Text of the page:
January 11, 2023

As the Great Lakes Culinary Institute prepares to resume its popular lunches at Lobdell’s this semester, behind the scenes the program is making significant strides toward sustainability, as called for in NMC’s strategic plan.

Developed over an 18-month re-imagination process, all changes are intended to increase GLCI’s enrollment, improve financial performance and help students achieve success in the culinary/hospitality job market.

Great Lakes Culinary Institute Director Les Eckert in the kitchenOf a watershed semester, GLCI Executive Director Chef Les Eckert (right) singled out a shortened course format as having the greatest impact on students. Nearly three quarters of GLCI classes are now held in eight-week sessions, instead of the traditional 16-week semester. The shorter session is easier for students to manage along with jobs and family commitments.

“That work-school-life balance is very important for our students,” Eckert said. “Eight weeks seems a little easier to achieve.”

Easier to achieve means students are less likely to drop out, thus persisting toward their goal.

“It’s an easier way to stay on track for graduation,” Eckert said.

While the session duration is shorter, class and lab periods are longer. That also offers a benefit.

“We want our students to be very well trained. Having more time in the lab, allowing them to get more time hands-on in skills and subjects is very important.” Eckert said.

Starting classes four times a year instead of two also better accommodates hospitality industry workers seeking to upskill.

“It also helps workforce professionals come back,” Eckert said. “If they can take a class in early winter, and late fall, they can handle that.”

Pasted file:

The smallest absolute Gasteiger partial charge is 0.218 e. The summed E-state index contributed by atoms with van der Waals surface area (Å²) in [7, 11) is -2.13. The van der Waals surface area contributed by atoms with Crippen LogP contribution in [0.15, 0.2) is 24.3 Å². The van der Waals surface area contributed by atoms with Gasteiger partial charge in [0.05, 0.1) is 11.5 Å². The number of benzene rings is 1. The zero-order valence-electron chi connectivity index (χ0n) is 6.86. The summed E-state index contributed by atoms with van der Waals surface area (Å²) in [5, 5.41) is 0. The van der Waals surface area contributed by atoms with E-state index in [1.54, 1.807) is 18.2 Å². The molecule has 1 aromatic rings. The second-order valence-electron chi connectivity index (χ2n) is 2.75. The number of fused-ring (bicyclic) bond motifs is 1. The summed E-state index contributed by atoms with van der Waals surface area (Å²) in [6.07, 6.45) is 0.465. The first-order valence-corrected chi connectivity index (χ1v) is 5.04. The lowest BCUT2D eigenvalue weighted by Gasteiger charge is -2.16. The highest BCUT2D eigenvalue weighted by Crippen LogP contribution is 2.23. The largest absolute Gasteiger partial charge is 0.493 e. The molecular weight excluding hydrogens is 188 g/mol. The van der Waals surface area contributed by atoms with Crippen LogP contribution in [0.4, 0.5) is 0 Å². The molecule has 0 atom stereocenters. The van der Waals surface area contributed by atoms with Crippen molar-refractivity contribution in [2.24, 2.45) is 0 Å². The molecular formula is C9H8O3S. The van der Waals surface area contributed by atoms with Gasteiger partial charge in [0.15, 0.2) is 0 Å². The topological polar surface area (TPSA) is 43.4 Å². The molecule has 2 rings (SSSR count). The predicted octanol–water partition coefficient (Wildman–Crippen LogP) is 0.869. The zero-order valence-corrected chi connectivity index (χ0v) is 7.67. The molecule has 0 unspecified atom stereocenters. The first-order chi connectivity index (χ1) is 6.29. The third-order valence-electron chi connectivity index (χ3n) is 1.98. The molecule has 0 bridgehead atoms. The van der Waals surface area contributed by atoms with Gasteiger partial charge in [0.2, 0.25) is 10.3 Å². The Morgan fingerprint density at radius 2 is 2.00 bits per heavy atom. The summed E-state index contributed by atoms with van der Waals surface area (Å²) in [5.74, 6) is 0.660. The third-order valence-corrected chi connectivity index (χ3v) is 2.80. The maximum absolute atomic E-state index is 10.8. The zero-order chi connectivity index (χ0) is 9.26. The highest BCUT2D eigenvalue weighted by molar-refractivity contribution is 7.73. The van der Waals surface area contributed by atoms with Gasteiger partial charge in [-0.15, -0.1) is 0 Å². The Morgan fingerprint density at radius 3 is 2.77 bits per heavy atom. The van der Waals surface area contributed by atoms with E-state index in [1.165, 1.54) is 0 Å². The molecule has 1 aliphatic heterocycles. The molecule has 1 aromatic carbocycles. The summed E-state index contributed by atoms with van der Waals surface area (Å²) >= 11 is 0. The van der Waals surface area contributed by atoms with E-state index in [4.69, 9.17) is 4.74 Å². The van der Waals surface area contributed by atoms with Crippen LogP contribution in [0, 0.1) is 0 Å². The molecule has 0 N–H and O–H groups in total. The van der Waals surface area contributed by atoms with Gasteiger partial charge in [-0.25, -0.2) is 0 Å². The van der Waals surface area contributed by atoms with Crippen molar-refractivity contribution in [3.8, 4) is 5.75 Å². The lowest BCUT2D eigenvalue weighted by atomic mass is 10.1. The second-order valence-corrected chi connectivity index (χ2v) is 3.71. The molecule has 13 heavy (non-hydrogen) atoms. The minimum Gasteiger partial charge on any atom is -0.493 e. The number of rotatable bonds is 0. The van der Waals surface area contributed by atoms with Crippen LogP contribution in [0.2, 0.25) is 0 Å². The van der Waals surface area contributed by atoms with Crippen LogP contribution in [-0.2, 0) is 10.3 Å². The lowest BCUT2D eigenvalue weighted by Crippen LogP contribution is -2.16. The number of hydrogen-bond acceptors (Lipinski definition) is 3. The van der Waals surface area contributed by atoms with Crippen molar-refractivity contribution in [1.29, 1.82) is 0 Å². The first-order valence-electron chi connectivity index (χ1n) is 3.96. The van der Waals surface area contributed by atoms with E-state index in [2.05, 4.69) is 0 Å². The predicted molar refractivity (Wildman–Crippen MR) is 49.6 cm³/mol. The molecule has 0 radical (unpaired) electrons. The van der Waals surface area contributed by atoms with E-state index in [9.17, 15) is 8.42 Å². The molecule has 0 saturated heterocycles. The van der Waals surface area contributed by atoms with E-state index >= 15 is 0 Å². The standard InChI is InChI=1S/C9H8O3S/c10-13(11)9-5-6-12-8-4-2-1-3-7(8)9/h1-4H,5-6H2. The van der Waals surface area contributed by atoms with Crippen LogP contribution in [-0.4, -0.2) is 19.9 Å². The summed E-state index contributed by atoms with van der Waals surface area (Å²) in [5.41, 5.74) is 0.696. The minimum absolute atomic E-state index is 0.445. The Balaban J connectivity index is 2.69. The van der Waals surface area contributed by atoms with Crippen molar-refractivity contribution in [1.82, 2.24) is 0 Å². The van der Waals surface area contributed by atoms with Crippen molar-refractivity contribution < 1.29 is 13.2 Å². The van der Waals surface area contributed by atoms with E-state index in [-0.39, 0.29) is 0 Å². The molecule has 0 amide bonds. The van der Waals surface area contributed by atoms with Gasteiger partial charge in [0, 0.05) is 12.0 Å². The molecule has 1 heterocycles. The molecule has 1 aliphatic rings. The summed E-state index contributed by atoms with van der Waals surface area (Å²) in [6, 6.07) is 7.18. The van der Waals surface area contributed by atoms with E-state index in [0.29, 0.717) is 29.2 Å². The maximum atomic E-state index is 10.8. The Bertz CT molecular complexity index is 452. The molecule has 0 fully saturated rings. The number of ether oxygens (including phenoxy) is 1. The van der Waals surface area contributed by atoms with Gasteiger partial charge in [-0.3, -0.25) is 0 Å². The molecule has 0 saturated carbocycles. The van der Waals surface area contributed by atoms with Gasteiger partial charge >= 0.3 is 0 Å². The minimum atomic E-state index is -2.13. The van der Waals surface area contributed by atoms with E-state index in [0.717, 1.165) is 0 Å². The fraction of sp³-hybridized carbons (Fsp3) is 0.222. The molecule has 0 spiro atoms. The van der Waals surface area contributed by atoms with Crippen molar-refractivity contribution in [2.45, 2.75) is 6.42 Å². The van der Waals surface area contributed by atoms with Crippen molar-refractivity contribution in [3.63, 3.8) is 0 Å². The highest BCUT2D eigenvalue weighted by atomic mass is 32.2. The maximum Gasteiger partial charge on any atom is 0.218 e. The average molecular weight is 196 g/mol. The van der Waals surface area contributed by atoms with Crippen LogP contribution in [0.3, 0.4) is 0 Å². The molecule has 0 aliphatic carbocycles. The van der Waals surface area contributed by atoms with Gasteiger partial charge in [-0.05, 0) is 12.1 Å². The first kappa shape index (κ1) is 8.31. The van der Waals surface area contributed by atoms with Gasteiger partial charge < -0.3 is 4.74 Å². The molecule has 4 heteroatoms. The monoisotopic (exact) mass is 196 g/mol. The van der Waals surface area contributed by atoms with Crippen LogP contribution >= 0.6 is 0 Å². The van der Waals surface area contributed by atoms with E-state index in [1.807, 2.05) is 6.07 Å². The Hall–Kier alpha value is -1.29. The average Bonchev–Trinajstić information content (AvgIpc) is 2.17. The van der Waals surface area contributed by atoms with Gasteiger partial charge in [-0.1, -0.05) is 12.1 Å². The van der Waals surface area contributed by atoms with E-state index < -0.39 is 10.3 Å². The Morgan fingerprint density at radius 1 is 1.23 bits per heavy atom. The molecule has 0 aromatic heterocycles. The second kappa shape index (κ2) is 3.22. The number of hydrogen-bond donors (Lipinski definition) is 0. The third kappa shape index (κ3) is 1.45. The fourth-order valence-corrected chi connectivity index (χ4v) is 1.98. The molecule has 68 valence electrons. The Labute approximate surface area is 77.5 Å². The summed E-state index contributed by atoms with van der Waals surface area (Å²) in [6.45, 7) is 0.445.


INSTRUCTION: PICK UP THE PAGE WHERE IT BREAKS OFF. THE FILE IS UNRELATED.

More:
Cost reductions and new revenue streams: In addition to GLCI, NMC purchases food for the Hagerty Center and Hawk Owl Café on main campus. Working together, the three entities reduced food costs and waste and found two opportunities to create revenue:

  • Selling breads and pastries made in GLCI classes in the Hawk Owl Café
  • Creating an in-house butchery serving all three entities in a new class, Butchery and Fabrication, one of five new classes last semester.

Culinary students enrolled in the new Beverage Management class show off cocktailsMaximizing the Lobdell’s space: This semester, Lobdell’s will offer lunch two days a week and tapas-style lunches and dinners on four select Thursdays. (Reservations open Jan. 23; lunches and dinners begin Feb. 8. Call (231) 995-3120 to make a reservation.) Last semester GLCI debuted six new public evening events. A charcuterie and cocktails happy hour offered on three Fridays was particularly successful and offered a unique service experience to students in a new Beverage Management class. It will be repeated in fall 2023.

Master classes: Another new revenue stream. After debuting three classes last fall, GLCI will offer three master classes in spring. Aimed at serious home chefs and workforce chefs looking for professional development, master classes meet in the GLCI kitchens, offering in-depth instruction in an intensive two- or three- day non-credit format.

Still coming:

  • A donor-funded consultant will examine and report on additional revenue opportunities, including more uses of the Lobdell’s space, one of the very few Traverse City restaurants with direct West Grand Traverse Bay frontage.
  • A Taste of Success to go, April 28. Save the date, ticket information available soon.
  • Fall 2023: Culinary-maritime certificate